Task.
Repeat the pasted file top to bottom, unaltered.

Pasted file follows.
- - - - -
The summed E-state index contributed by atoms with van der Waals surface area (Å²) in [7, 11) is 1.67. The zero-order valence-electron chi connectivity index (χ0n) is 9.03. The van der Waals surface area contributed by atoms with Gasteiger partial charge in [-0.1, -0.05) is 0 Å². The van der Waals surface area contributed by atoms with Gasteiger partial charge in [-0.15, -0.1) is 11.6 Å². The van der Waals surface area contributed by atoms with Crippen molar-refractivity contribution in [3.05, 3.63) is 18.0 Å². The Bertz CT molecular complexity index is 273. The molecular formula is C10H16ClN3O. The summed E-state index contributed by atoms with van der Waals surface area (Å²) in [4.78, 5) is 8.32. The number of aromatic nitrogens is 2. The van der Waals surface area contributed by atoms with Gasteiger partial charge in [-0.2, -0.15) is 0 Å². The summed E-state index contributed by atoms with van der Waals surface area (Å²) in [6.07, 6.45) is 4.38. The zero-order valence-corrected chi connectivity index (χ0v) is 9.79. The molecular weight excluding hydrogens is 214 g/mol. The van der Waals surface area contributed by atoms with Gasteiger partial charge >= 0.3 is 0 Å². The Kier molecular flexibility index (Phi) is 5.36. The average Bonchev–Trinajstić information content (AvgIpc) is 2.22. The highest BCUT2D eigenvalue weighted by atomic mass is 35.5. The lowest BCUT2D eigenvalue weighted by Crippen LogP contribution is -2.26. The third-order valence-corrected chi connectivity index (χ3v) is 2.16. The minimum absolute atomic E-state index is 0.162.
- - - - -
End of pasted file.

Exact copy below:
The summed E-state index contributed by atoms with van der Waals surface area (Å²) in [7, 11) is 1.67. The zero-order valence-electron chi connectivity index (χ0n) is 9.03. The van der Waals surface area contributed by atoms with Gasteiger partial charge in [-0.1, -0.05) is 0 Å². The van der Waals surface area contributed by atoms with Gasteiger partial charge in [-0.15, -0.1) is 11.6 Å². The van der Waals surface area contributed by atoms with Crippen molar-refractivity contribution in [3.05, 3.63) is 18.0 Å². The Bertz CT molecular complexity index is 273. The molecular formula is C10H16ClN3O. The summed E-state index contributed by atoms with van der Waals surface area (Å²) in [4.78, 5) is 8.32. The number of aromatic nitrogens is 2. The van der Waals surface area contributed by atoms with Gasteiger partial charge in [-0.2, -0.15) is 0 Å². The summed E-state index contributed by atoms with van der Waals surface area (Å²) in [6.07, 6.45) is 4.38. The zero-order valence-corrected chi connectivity index (χ0v) is 9.79. The molecular weight excluding hydrogens is 214 g/mol. The van der Waals surface area contributed by atoms with Gasteiger partial charge >= 0.3 is 0 Å². The Kier molecular flexibility index (Phi) is 5.36. The average Bonchev–Trinajstić information content (AvgIpc) is 2.22. The highest BCUT2D eigenvalue weighted by atomic mass is 35.5. The lowest BCUT2D eigenvalue weighted by Crippen LogP contribution is -2.26. The third-order valence-corrected chi connectivity index (χ3v) is 2.16. The minimum absolute atomic E-state index is 0.162.